October 4, 2007

Sweet Symphony is out of tune with OOo

Author: Mayank Sharma

Last month, just one week after IBM announced it would help with OpenOffice.org's development, the company released Lotus Symphony, an office suite based on OpenOffice.org code. I found a lot of slick features in Lotus Symphony, but I worry that Symphony could affect the OpenOffice.org community adversely.

Lotus Symphony includes a word processor, a spreadsheet program, and a presentation tool. You'll have to register with IBM to download Symphony. Installing the office suite is a no-brainer, and requires 490.5MB of disk space.

Symphony doesn't launch any faster than OpenOffice.org. It offers ODF as the default save option in all three applications, but it also lets you save a document, spreadsheet, or presentation in Microsoft Office format, or plain text or RTF. You can also export documents as PDF files or save them under a beta release of the OpenStorm format.

The best thing in Symphony is its use of tabs, each of which can hold an individual office document. The tabs look and behave the same way they do in the Firefox Web browser. Switching between tabs is smooth and almost instantaneous, which is impressive considering that, depending on what document a tab holds, the visible controls also change. For example, if you switch from a tab that has a text document to a tab that holds a presentation, Symphony changes the controls and adjusts the layout of the toolbars to match the presentation tool.

If you work on multiple documents at the same time, keeping track of documents in tabs can get laborious. Lotus Symphony has an ExposÃâ°-like feature that shows thumbnails of all open documents, but in this beta release, it has a few quirks. In the ExposÃâ°-like view, the documents are all labeled as if they are unsaved documents, so documents are labeled "New Document," speadsheets are labeled "New Shreadsheet," and presentations are labeled "New Presentation." This nullifies the find feature in the ExposÃâ°-like view that's designed to search through these open documents based on their file name.

Symphony also includes an integrated browser. If your document contains a link, clicking it will launch the browser in a tab inside the Symphony window. This saves you the time it would take to switch between the browser and the office suite. Symphony also bundles an illustrated in-depth help guide. Coupled with hands-on screencasts, these are enough to get anyone started using the office suite.

IBM has modified the look and feel of OpenOffice.org in a way that's designed to save users time. The whole suite can be controlled from a mouse, and all common operations are within a click or two. Common settings that depend on the type of document, such as type and size of font, text styles like underline, background color, page margins, and cell dimensions, are all grouped in a vertical properties sidebar for easy access.

Depending on what option you choose, additional items appear in a content-sensitive toolbar. For example, when you click the bullets button, a toolbar appears with bullet-related controls. When you're done using these, click the bullet button again and the controls disappear.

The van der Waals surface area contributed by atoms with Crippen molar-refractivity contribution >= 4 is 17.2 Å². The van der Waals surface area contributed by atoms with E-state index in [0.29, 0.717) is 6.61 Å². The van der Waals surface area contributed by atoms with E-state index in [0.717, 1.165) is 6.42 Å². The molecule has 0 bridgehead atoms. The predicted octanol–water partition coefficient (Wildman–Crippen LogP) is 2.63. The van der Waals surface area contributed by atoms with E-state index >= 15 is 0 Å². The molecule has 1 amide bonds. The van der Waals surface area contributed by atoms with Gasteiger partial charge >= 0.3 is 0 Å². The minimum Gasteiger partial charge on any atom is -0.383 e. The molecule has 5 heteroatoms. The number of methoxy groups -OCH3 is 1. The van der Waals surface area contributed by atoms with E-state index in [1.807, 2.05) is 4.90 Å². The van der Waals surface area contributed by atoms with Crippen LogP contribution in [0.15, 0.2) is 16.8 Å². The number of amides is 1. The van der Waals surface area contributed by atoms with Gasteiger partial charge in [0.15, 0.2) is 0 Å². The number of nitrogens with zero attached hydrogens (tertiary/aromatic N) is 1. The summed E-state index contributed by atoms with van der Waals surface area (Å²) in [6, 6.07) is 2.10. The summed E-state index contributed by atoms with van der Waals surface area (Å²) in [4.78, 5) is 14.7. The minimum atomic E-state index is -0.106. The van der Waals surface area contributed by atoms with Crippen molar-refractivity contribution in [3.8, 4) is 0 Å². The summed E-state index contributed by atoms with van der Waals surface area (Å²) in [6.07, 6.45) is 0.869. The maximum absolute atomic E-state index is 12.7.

Symphony includes some changes in the menu structure as well. IBM has changed the location of the office suite's preferences as well as some of its options. You can choose to start Symphony in the background while your distribution loads, which can save the time it takes to launch Symphony when you open documents.

Bad implementation

Overall, Symphony is a more usable OpenOffice.org. In fact, for a casual, first-time user, Lotus Symphony is nothing like OpenOffice.org. It flawlessly renders complex documents created with Microsoft Office, correctly identifying all comments and their authors, tracking all changes, and importing and implementing styles.

But wouldn't it be better if OpenOffice.org could do all these things? I love the difference between OpenOffice.org and Lotus Symphony, but the way the features were implemented doesn't help the OpenOffice.org community. Since these features were developed on top of OpenOffice.org, wouldn't it be best to release them as plugins? Instead of helping the hordes of volunteer OpenOffice.org developers, IBM has effectively forked the project into a proprietary free-to-download office suite.

When the company announced its plan to dive into OpenOffice.org's development, it said it would initiate the process by chipping in code it has been working on as part of its Lotus Notes product, especially the iAccessible2 accessibility tool. That tool isn't included in the beta release of Lotus Symphony that's currently available for download.

Finally, IBM has put in a lot of effort to make Lotus Symphony newbie-friendly. The accompanying online virtual hands-on tours are detailed and easy to follow. Symphony users have access to additional graphics and templates thanks to the online gallery section the project launched in late September. Here again the project undermines OpenOffice.org users, since the terms of use for the gallery restrict using its content "for your personal, non-commercial use only and only in connection with your use of Lotus Symphony."


Lotus Symphony is an extremely useful office suite. Its interface is designed to save users time, and even in a beta release it's stable. But while IBM might be taking the format war to Microsoft with Lotus Symphony, it's doing so in the worst possible manner for OpenOffice.org.


  • Reviews
  • Office Software
Click Here!